Tag Archives: harry potter

I haven't read your memoir yet.

I imagine it’d look something like that scene from Harry Potter and the Chamber of Secrets where Harry shoves a Basilisk fang into the black leather journal and sticky blood oozes out. That’s how it looks in my head at least.

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Ginny Weasley—the girl who loses sight of being a girl when she tries to wander down into the darkness.

I imagine the way shivers might run up the length of her spine when she steps back to survey the damage she did. The way the tears well up inside when she figures out that wrecking something doesn’t make it any less harmful.

And sometimes, you only end up with a mess to clean up.

I haven’t read your memoir yet.

That doesn’t mean you have to go out right now and purchase a journal. Don’t bother writing it all down for me. I’ll purchase a copy the old-fashioned way.

You know, before there were Nooks and Kindles and iPads. Before a book’s pages were waterproof. Back then you could feel the texture beneath each page when you turned it.

You could hold those words close like they were written for you and only you.

Back then I could purchase a copy of your memoir over coffee. Or tea, if you’re like me and still haven’t fallen in love with the black steaming liquid we all rely on to keep our heads up and our feet moving when bedtime is nearly the same as the moment when the alarm clock goes off on tomorrow.

We’ll go to the nearest Starbucks where you can still plug in to everything you need—Wi-fi and gossip, served fresh daily—because I know you’re afraid to skip all the pleasantries and begin with the guts.

The guts?

Tell me, in more than a few words, why you’re upset or elated or whatever.

I’m sick of stumbling through life making judgments based on Facebook statuses and Twitter feeds. I’m sick of wondering and assuming and listening to the way we categorize everyone based on what they did on Friday night.

I don’t know you. I haven’t read your memoir yet. But I want to.

I think we’re afraid to start with something big like that. Something like what’s keeping you hooked to the caffeine IV each morning.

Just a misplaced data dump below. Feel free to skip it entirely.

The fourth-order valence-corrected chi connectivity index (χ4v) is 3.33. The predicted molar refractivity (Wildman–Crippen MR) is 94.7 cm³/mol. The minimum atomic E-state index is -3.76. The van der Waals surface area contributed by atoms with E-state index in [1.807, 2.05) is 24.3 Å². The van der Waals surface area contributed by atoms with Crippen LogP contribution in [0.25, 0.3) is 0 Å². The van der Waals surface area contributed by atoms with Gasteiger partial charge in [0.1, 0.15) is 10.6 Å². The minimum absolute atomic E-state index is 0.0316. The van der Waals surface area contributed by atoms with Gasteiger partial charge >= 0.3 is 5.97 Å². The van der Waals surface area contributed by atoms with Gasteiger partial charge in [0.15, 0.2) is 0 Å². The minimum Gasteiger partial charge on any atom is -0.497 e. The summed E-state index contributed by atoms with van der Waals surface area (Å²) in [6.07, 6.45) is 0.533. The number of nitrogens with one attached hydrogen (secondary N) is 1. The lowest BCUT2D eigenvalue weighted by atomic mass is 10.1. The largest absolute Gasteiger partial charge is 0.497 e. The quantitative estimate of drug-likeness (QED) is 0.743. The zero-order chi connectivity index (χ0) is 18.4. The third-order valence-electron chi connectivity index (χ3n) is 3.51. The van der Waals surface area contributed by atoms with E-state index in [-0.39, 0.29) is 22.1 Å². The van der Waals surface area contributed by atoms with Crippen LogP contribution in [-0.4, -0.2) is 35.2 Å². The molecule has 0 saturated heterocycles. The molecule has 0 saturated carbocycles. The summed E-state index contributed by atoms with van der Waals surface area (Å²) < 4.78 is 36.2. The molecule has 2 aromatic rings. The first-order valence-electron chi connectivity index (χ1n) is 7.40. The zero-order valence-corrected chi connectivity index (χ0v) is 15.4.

What’s so bad you didn’t sleep a wink last night? That even when you’re poolside on Saturdays you can’t let the wall you’ve built up come tumbling down?

I don’t need to know everything. I certainly can’t handle it all, and one mini inquiry won’t solve this problem of Judging and Labeling Strangers but I hate the way the frustration wells up each time someone I know starts to frown and whisper when someone else walks by.

I don’t know what’s so bad. They don’t know what’s so bad.

But I want to.

I want the noncommercial version, the one I can’t buy for two easy payments of $19.95 plus shipping and handling. The one locked under your bed. The one you reprimanded every time it started to free itself across the pages of a blank Word document.

I want you to knock down your carefully constructed empire where pointing fingers and speaking slurs in hushed voices has become commonplace.

Level with me, will you?

It’s the only way to help me stop. Don’t give me reasons to bash your decisions or raise my eyebrows or roll my eyes.

Make me listen. I want to know your story.

Start at the beginning, page one of the memoir, and leave nothing out.

I am praying, just praying, that Sarah Dessen writes novels until she's on her death bed.

sarah dessen what happened to goodbye jodi picoult dreamland change of heart

favorite books

There are some things I know I love. Chocolate and peanut butter. Buffalo chicken. The whipped cream on top of a signature hot chocolate from Starbucks. The smell of summer nights. Waking up to a text message that school’s closed for a snow day. Monday Night Football.

And then there is Sarah Dessen. We book lovers measure ourselves against one standard of fandom: that of Harry Potter.

I do not dress up in a cloak and wizard hat, therefore I am not that crazy. Really. Right?

Sarah’s newest book, What Happened to Goodbye, came out yesterday. To buy it or not to buy it? I knew that, whether I waited six days or six months, it would end up on my shelf like all the others.